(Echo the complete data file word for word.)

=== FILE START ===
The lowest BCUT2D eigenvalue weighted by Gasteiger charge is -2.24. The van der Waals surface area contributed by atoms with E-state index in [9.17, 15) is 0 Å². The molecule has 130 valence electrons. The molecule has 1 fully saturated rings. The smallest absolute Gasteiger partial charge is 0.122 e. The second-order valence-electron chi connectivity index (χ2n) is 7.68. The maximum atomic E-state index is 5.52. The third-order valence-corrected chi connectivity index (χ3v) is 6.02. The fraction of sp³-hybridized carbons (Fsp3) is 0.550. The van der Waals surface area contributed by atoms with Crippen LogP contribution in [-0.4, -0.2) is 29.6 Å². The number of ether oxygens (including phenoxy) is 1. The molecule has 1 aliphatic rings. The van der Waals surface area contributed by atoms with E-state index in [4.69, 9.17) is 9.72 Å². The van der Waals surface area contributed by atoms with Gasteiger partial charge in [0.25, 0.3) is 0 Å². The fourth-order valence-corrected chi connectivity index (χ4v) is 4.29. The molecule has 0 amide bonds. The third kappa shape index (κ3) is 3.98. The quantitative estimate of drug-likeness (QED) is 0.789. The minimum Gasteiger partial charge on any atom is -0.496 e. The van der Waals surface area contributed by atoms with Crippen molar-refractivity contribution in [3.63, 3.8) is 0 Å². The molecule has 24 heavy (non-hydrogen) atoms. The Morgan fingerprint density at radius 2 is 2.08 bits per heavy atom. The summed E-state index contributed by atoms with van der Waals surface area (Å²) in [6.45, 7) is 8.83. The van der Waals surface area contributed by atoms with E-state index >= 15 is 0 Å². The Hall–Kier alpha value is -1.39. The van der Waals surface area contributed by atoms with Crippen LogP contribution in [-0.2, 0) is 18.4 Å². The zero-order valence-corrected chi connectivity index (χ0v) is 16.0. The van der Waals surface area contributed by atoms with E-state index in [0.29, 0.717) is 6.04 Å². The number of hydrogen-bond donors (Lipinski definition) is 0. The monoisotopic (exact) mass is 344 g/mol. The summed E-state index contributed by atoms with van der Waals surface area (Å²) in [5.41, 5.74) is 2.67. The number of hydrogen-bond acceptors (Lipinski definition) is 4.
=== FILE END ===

The lowest BCUT2D eigenvalue weighted by Gasteiger charge is -2.24. The van der Waals surface area contributed by atoms with E-state index in [9.17, 15) is 0 Å². The molecule has 130 valence electrons. The molecule has 1 fully saturated rings. The smallest absolute Gasteiger partial charge is 0.122 e. The second-order valence-electron chi connectivity index (χ2n) is 7.68. The maximum atomic E-state index is 5.52. The third-order valence-corrected chi connectivity index (χ3v) is 6.02. The fraction of sp³-hybridized carbons (Fsp3) is 0.550. The van der Waals surface area contributed by atoms with Crippen LogP contribution in [-0.4, -0.2) is 29.6 Å². The number of ether oxygens (including phenoxy) is 1. The molecule has 1 aliphatic rings. The van der Waals surface area contributed by atoms with E-state index in [4.69, 9.17) is 9.72 Å². The van der Waals surface area contributed by atoms with Gasteiger partial charge in [0.25, 0.3) is 0 Å². The fourth-order valence-corrected chi connectivity index (χ4v) is 4.29. The molecule has 0 amide bonds. The third kappa shape index (κ3) is 3.98. The quantitative estimate of drug-likeness (QED) is 0.789. The minimum Gasteiger partial charge on any atom is -0.496 e. The van der Waals surface area contributed by atoms with Crippen molar-refractivity contribution in [3.63, 3.8) is 0 Å². The molecule has 24 heavy (non-hydrogen) atoms. The Morgan fingerprint density at radius 2 is 2.08 bits per heavy atom. The summed E-state index contributed by atoms with van der Waals surface area (Å²) in [6.45, 7) is 8.83. The van der Waals surface area contributed by atoms with E-state index >= 15 is 0 Å². The Hall–Kier alpha value is -1.39. The van der Waals surface area contributed by atoms with Crippen LogP contribution in [-0.2, 0) is 18.4 Å². The zero-order valence-corrected chi connectivity index (χ0v) is 16.0. The van der Waals surface area contributed by atoms with E-state index in [0.29, 0.717) is 6.04 Å². The number of hydrogen-bond donors (Lipinski definition) is 0. The monoisotopic (exact) mass is 344 g/mol. The summed E-state index contributed by atoms with van der Waals surface area (Å²) in [5.41, 5.74) is 2.67. The number of hydrogen-bond acceptors (Lipinski definition) is 4.